A lot has been written about the recent United Airlines public relations disaster and most of the so-called Monday morning quarterbacks are correct in their assessments of what should have been done. After a video of 69-year-old Dr. David Dao being violently dragged from his seat went viral, I agree that United CEO Oscar Munoz waited far too long to apologize to the passenger and take responsibility for what happened.
When he finally did speak publicly, it was about United when it should have been about passenger safety and making sure something like this doesn’t happen again.
And even though Munoz stepped up to the plate and announced that all passengers who unfortunately witnessed the upsetting behavior of Chicago security on United Express Flight 3411 will get a refund, his public relations people have completely missed the boat on this one.
If I was advising Mr. Munoz, I would have told him to get on one of his planes and apologize to Dr. Dao in person. Immediately. It would not have eased the turbulence, but it would have made re-entry a little less bumpy.
Very public snafus are nothing new. The speed at which they unfold in the digital age makes early response more critical than ever.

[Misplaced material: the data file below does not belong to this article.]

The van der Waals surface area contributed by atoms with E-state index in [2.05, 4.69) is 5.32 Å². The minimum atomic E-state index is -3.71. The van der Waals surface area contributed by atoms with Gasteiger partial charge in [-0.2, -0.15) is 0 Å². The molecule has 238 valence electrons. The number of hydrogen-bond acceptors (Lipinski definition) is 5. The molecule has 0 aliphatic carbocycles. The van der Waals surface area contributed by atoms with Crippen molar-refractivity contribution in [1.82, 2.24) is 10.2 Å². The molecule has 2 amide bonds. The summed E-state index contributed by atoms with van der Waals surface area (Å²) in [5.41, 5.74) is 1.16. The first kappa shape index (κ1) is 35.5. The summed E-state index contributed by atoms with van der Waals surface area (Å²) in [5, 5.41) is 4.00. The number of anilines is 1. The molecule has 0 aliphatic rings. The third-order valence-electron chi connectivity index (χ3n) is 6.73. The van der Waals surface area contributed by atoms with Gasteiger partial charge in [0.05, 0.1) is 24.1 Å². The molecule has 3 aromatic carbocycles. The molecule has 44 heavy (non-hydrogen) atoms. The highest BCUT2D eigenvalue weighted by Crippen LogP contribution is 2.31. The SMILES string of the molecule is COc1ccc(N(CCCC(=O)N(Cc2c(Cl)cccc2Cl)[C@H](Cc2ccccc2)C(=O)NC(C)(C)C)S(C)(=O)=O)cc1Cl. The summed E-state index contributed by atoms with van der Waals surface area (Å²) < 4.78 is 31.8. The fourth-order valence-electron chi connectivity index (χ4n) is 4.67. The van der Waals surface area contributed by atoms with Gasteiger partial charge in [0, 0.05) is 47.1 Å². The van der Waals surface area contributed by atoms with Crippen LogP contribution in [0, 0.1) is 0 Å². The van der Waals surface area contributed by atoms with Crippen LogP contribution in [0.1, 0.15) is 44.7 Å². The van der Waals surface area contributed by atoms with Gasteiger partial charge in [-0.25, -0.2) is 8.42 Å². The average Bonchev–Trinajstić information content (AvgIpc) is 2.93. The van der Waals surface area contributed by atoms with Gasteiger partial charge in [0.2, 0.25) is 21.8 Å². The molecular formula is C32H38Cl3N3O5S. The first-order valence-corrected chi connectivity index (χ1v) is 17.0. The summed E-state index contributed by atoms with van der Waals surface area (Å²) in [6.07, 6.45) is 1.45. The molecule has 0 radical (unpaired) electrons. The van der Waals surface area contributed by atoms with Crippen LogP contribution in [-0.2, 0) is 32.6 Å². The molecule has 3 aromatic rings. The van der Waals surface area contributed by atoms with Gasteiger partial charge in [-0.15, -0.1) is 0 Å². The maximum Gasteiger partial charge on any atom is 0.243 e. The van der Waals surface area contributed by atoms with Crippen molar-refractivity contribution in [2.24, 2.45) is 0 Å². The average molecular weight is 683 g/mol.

However, early response alone can’t dig a company out of sinkhole. What you say first is equally important. In United’s first statement, Munoz said: “This is an upsetting event to all of us here at United.” That makes it about United, not about the passengers.
Perhaps he should have learned a lesson from former BP CEO Tony Hayward’s terrible handling of the Gulf coast oil spill in 2010. Yes, he apologized, but that was followed by “There’s no one who wants this over more than I do. I would like my life back.”
Apologies, even when heartfelt, do not make everything okay, especially when the words you use signal that you are sorry for yourself.
In times of crisis, people want leaders who take time to genuinely understand what it feels like to walk in the shoes of those affected by whatever happened. They want the truth, not some legalese version designed to protect the organization. They want to know how companies will fix things moving forward. Like an experienced pilot, trusted to navigate the stormy skies, people want leaders they can trust to make things right.
When I was little and tried to apologize my way out of bad behavior, my mother used to tell me that “actions speak louder than words”. In this case, actions speak louder than PR, which stands for public relations. True PR however, is personal relations. A personal visit to Dr. Dao should have been a top priority.
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